W3C home > Mailing lists > Public > public-awwsw@w3.org > February 2011

Re: true/false?

From: Nathan <nathan@webr3.org>
Date: Mon, 28 Feb 2011 00:17:45 +0000
Message-ID: <4D6AE9A9.7040109@webr3.org>
To: "Roy T. Fielding" <fielding@gbiv.com>
CC: AWWSW TF <public-awwsw@w3.org>
Okay, think I've figured out the difference in understanding. (cc: awwsw tf)

.. in-line below:

Roy T. Fielding wrote:
> On Feb 27, 2011, at 6:02 AM, Nathan wrote:
> 
>> Roy T. Fielding wrote:
>>> On Feb 26, 2011, at 2:19 AM, Nathan wrote:
>>>> an HTTP resource can only be a thing which can have the HTTP interface as one of its properties. - agree?
>>> Any thing can be a resource.  An "HTTP resource" could be construed in many different ways, some as self-definitional (it speaks HTTP) and others as name-associated (it has an http URI).  Naming a resource as "http://example.com/blah" does not imply that there exists an HTTP interface at example.com, nor does it imply that accessing such an interface via HTTP will provide a usable result, though we typically only call things resources when they do provide a useful service/supply.  *shrug*
>> yup, it's those "speaks HTTP" / dereferencable ones I'm concerned with, not the anything which has a name in the form a uri (http scheme or other)
>>
>> context, a snipped conversation (which in some ways can be a seen as a continuation of your convo's w/ timbl, danc, sandro, timbray back around 2003):
>>
>> me: if you GET <u> and receive a "resource representation" (http-bis) with a status of 200 OK, then <u> must refer to a resource which has a state (even if that state is just existence), and the HTTP Interface is a property of that resource, therefore the class of all HTTP resources must be the class of all things which exist and have the HTTP Interface as a property - we can say everything else is hidden by the interface, but the aforementioned still remains true, does it not?
>>
>> jar: ... not at all clear to me, and this seems to contradict TimBL's view that Moby Dick the novel is an information resource ...
>>
>> me: Moby Dick the book/novel has been digitized/webized and one of it's many  properties is that a webresentation of it can be accessed via HTTP; one  way of looking at it is to imagine that every single copy of moby dick has been removed from existence, all that is apart from this one http://www.princeton.edu/~batke/moby/ does moby dick the novel still exist such that all it's vital properties remain? yes. The same can be true for a particular photo, a video, the declaration of independence, a book about moby dick the novel - and similarly this is a property which another set of things does not have, for example me, you, a toucan and Dan's car.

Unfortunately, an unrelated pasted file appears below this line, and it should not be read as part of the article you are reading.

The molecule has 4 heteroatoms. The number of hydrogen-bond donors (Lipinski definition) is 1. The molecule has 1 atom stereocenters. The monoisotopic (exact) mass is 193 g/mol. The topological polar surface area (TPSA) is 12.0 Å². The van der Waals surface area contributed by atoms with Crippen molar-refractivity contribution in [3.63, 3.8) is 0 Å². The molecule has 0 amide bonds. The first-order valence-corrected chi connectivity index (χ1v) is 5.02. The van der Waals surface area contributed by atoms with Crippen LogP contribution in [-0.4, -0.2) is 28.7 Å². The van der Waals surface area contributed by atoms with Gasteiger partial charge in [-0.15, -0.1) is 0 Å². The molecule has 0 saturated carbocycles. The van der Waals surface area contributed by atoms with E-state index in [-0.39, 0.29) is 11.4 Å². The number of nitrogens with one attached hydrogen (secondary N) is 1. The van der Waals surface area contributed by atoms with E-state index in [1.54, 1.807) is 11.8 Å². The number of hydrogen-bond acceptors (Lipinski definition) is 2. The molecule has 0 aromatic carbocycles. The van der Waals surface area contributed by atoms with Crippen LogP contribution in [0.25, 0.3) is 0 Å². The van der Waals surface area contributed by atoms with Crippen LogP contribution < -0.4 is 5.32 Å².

>>
>> /end-snip
>>
>> I'm way in deep on this one and have read+studied in depth virtually every reference on the subjects (related specs, convos, theories, summaries, meeting notes, discussed in full and depth w/ everybody involved bar yourself, although I have studied and agree with virtually everything you've written) - this is pre-empting another round of work and a consensus doc / rec coming in the future via the tag, and also text needs written in specs and recs moving forward around sem web related techs, linked data and other things - I sit at the intersection of the Semantic Web, WebArch, HTML, WebApps, REST/HTTP, JS, Auth/Security and Web Development communities and as a member of various working group, task forces, and author/editor of related specs - so need to have a clear understandable story on this pita topic.
> 
> The clear understandable story is that resources are a continuum over
> time with myriad potential meanings depending on one's perspective.

We can see any URI (name) as referring to anything, and it seems here 
you think of all URIs as referring to Aristotelian abstractions.

However, my contention is, that if you can GET a resource representation 
of the thing being referred to, then the representation must be a full 
instance (copy, particular) of that thing in it's current state. Such 
that it, the thing can potentially be transferred (as in moved) over 
HTTP. Note, this is only for resources with an http uri for which you 
can GET a resource representation.

a fair distinction to make / make sense?

cheers, nathan.

> The Semantic Web, meanwhile, was created with no capability to express
> time, perspective, or change -- it is like trying to model life with
> nothing more than a few still pictures.
Received on Monday, 28 February 2011 00:18:27 GMT

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